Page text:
A List Of 2014 Top 10 Most Innovative Food Companies

From innovative and newly engineered foods to farming practices that reduce greenhouse gases, these companies are cooking up new ideas and changing how we think about our food.

The folks at FastCompany.com put together an interesting list of what they consider the year's most innovative companies in the food and beverage sector. Some of these have been making headlines already this year, but all of them are forcing the industry to change the way they think about food and how we produce it.

1. Beyond Meat -  For rerouting agriculture’s environmental impact. Meat production, which results in copious greenhouse gases, is expected to double by 2050. But Beyond Meat has created a meat alternative good enough to tempt devout carnivores. It aligns soy and pea proteins so they mimic meaty texture, without antibiotics, hormones, or transfats. Its "chicken" strips and taco "beef " crumble hit the market last year.

2. BrightFarms - For pulling gas-belching 18-wheelers off the road. BrightFarms works with the big grocers to harvest lettuce, tomatoes, and herbs on-site (or nearby) in large hydroponic greenhouses. This has resulted in cutting transportation costs and waste, lowering prices, and adding days to the shelf life of perishable foods. 

3. Farmland LP - For gobbling up land for more sustainable crops. Farmland LP is converting to organic the 6,750 acres of land (worth $50 million) it purchased in California and Oregon. It leases the land to farmers who pay rent or a share of their profits. The land is sustainably managed, and farmers and their crops and livestock are rotated from pasture to pasture to keep the soil healthy.

4. Chipotle - For going where food companies don't dare to go. After a year-long test, Chipotle is offering new spicy organic tofu dishes chain-wide. Sofritas, a chorizo-like shredded and braised bean curd, is the first addition to Chipotle's menu in its 20-year history. The chain also launched a branded TV comedy series about an egregious big-agriculture company. Farmed and Dangerous, which appears on Hulu, is a risky satire and big bet for a food company.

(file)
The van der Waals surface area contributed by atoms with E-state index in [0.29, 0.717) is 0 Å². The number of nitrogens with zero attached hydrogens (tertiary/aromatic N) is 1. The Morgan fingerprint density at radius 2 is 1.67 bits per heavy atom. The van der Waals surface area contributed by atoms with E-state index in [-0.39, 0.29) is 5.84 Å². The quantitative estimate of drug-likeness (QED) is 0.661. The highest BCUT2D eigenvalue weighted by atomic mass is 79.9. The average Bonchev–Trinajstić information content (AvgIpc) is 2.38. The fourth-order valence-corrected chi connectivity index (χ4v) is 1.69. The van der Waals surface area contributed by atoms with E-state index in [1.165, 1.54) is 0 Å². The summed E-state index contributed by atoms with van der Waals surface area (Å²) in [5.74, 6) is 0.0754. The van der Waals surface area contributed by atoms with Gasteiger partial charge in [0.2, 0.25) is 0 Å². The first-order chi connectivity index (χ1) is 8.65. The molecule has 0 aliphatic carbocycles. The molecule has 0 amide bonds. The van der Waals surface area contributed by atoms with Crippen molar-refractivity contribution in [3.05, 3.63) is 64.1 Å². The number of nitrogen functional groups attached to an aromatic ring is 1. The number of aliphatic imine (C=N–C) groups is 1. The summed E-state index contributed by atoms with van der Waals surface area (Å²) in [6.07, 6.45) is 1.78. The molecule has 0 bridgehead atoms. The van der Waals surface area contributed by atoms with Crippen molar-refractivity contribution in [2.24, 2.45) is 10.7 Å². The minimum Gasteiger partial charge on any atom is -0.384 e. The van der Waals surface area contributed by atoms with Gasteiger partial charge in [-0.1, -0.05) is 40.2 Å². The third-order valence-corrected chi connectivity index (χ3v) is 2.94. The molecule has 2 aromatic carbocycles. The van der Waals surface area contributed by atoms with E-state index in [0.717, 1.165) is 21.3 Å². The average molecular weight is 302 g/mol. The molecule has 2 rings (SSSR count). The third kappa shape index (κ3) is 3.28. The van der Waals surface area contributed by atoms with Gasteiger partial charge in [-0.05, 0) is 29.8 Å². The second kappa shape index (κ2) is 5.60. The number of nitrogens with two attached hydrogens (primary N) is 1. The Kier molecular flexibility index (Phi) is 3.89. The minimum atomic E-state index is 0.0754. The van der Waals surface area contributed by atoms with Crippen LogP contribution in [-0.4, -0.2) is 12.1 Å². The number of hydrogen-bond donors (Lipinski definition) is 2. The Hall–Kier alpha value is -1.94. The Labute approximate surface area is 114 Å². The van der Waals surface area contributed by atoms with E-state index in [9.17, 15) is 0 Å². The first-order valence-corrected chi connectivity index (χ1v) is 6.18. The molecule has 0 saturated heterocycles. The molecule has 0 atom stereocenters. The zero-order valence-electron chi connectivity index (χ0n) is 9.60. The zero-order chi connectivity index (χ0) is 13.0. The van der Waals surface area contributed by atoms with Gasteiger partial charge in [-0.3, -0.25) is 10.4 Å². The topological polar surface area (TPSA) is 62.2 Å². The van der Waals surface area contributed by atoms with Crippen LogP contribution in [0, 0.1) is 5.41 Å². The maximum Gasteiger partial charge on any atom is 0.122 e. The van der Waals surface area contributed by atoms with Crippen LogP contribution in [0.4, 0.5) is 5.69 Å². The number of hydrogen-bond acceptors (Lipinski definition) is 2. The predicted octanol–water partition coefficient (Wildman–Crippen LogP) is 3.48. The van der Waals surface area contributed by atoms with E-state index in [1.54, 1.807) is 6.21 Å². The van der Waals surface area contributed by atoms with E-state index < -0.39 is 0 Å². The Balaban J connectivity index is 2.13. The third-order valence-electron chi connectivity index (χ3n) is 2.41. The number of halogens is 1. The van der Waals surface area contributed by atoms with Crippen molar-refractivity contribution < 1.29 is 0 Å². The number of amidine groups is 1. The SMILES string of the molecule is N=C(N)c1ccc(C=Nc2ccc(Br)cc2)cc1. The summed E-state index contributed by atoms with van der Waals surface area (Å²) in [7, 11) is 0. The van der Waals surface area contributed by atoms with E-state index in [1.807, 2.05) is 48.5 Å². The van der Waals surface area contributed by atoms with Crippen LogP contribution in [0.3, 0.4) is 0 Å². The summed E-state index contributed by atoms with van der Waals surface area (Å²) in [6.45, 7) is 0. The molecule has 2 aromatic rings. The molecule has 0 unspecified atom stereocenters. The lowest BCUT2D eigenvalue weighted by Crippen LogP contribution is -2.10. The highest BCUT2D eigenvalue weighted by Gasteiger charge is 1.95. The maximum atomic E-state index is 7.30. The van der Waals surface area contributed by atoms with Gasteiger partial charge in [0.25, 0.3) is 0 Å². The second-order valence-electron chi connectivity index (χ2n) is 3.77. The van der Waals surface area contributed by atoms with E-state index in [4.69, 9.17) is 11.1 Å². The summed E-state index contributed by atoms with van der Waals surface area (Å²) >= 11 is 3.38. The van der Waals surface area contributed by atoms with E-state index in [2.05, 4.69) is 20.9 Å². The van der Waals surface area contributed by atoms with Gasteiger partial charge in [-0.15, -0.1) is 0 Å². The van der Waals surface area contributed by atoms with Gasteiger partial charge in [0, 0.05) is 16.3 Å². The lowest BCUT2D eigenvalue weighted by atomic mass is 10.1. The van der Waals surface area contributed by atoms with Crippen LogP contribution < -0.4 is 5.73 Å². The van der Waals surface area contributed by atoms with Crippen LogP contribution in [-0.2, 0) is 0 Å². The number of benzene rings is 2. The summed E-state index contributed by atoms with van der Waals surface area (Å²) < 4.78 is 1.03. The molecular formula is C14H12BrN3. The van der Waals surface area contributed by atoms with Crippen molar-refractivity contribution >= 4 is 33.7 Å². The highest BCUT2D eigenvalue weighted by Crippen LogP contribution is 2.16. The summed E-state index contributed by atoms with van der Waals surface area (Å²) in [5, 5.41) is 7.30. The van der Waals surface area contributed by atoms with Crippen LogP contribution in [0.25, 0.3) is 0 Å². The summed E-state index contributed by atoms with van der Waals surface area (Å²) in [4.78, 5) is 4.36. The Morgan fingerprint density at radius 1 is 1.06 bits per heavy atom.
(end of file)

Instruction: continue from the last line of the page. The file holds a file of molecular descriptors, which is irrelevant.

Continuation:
5. Kind Healthy Snacks - For making grab-and-go snacks that are nutritious and delicious. With its natural ingredients and irresistible combinations--"maple glazed pecan & sea salt"--Kind offers a rare snack-food marriage: health and taste. Another rarity is its transparent packaging: You see what you're getting. Kind makes five of the top 10 products in the nutritional-bar category.

6. Fairlife - For making more nutritious milk. Mike McCloskey, a veterinarian-turned-farmer-turned-entrepreneur, is revolutionizing the dairy industry. Using his patented membrane-filtration process, Fairlife produces Core Power, a silky-smooth high-protein milk--little fat, no lactose, but with natural honey--that athletes, retailers, and the world's largest soft-drink maker are clamoring for.

7. LiquiGlide - For liberating every last drop. What MIT researcher Dave Smith envisioned as a car-windshield coating has become a breakthrough in food packaging. LiquiGlide CEO Smith invented a lubricant that when incorporated in plastic or glass containers enables the most viscous contents to easily slip out. No more pounding the ketchup bottle. No more senseless food waste. 

8. Hampton Creek Foods - For creating the incredible, edible, plant-based egg. Founder and CEO Joshua Tetrick, who worked for years to alleviate poverty in sub-Saharan Africa, has created an alternative to crowded chicken farms. Food scientists and a chef at his high-tech food startup found a plant with the biochemical properties of eggs. 

9. AgLocal - For creating the next-generation meat market. This three-year-old, Missouri-based startup identified the major hurdles faced by small, sustainable ranchers: They can't afford to deliver around town the small orders of specialty cuts chefs want. The company's online meat market allows farmers to connect directly with chefs, and both benefit. 

10. Blue Bottle Coffee - For taking its time--and ours. Founder James Freeman views coffee-making as a craft and a sensory experience. At a dozen locations in New York and San Francisco, he's created an alternative to commoditized java served at a fast-food pace. His cafes don't have multiple sizes or candy-like flavors or pre-brewed coffee. And they often have long lines, for what customers believe is worth the wait.

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